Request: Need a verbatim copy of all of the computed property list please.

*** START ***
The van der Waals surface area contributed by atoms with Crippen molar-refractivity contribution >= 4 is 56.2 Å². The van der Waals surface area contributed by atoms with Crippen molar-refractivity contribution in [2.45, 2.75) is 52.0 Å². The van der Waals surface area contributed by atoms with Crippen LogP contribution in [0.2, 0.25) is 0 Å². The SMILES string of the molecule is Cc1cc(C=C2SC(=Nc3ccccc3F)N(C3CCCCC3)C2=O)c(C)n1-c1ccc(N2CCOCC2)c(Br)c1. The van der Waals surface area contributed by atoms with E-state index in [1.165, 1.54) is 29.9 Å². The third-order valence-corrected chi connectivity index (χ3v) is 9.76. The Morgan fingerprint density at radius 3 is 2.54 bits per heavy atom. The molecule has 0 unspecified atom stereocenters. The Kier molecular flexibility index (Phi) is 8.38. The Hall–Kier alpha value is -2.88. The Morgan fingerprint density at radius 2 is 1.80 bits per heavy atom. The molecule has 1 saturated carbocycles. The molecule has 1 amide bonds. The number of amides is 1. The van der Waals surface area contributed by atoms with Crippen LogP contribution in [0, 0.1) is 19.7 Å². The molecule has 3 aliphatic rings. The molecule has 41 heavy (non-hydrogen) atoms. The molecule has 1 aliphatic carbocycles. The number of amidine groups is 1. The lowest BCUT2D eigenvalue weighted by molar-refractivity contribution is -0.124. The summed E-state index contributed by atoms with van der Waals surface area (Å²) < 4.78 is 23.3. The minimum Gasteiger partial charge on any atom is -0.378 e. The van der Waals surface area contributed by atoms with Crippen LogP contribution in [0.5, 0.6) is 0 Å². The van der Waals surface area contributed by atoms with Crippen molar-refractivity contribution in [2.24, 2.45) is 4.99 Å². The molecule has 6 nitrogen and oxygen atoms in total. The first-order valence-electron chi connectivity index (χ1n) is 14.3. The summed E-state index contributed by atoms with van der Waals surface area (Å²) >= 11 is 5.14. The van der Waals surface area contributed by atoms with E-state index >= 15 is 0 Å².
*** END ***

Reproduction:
The van der Waals surface area contributed by atoms with Crippen molar-refractivity contribution >= 4 is 56.2 Å². The van der Waals surface area contributed by atoms with Crippen molar-refractivity contribution in [2.45, 2.75) is 52.0 Å². The van der Waals surface area contributed by atoms with Crippen LogP contribution in [0.2, 0.25) is 0 Å². The SMILES string of the molecule is Cc1cc(C=C2SC(=Nc3ccccc3F)N(C3CCCCC3)C2=O)c(C)n1-c1ccc(N2CCOCC2)c(Br)c1. The van der Waals surface area contributed by atoms with E-state index in [1.165, 1.54) is 29.9 Å². The third-order valence-corrected chi connectivity index (χ3v) is 9.76. The Morgan fingerprint density at radius 3 is 2.54 bits per heavy atom. The molecule has 0 unspecified atom stereocenters. The Kier molecular flexibility index (Phi) is 8.38. The Hall–Kier alpha value is -2.88. The Morgan fingerprint density at radius 2 is 1.80 bits per heavy atom. The molecule has 1 saturated carbocycles. The molecule has 1 amide bonds. The number of amides is 1. The van der Waals surface area contributed by atoms with Crippen LogP contribution in [0, 0.1) is 19.7 Å². The molecule has 3 aliphatic rings. The molecule has 41 heavy (non-hydrogen) atoms. The molecule has 1 aliphatic carbocycles. The number of amidine groups is 1. The lowest BCUT2D eigenvalue weighted by molar-refractivity contribution is -0.124. The summed E-state index contributed by atoms with van der Waals surface area (Å²) < 4.78 is 23.3. The minimum Gasteiger partial charge on any atom is -0.378 e. The van der Waals surface area contributed by atoms with Crippen LogP contribution in [0.5, 0.6) is 0 Å². The van der Waals surface area contributed by atoms with Crippen molar-refractivity contribution in [2.24, 2.45) is 4.99 Å². The molecule has 6 nitrogen and oxygen atoms in total. The first-order valence-electron chi connectivity index (χ1n) is 14.3. The summed E-state index contributed by atoms with van der Waals surface area (Å²) >= 11 is 5.14. The van der Waals surface area contributed by atoms with E-state index >= 15 is 0 Å².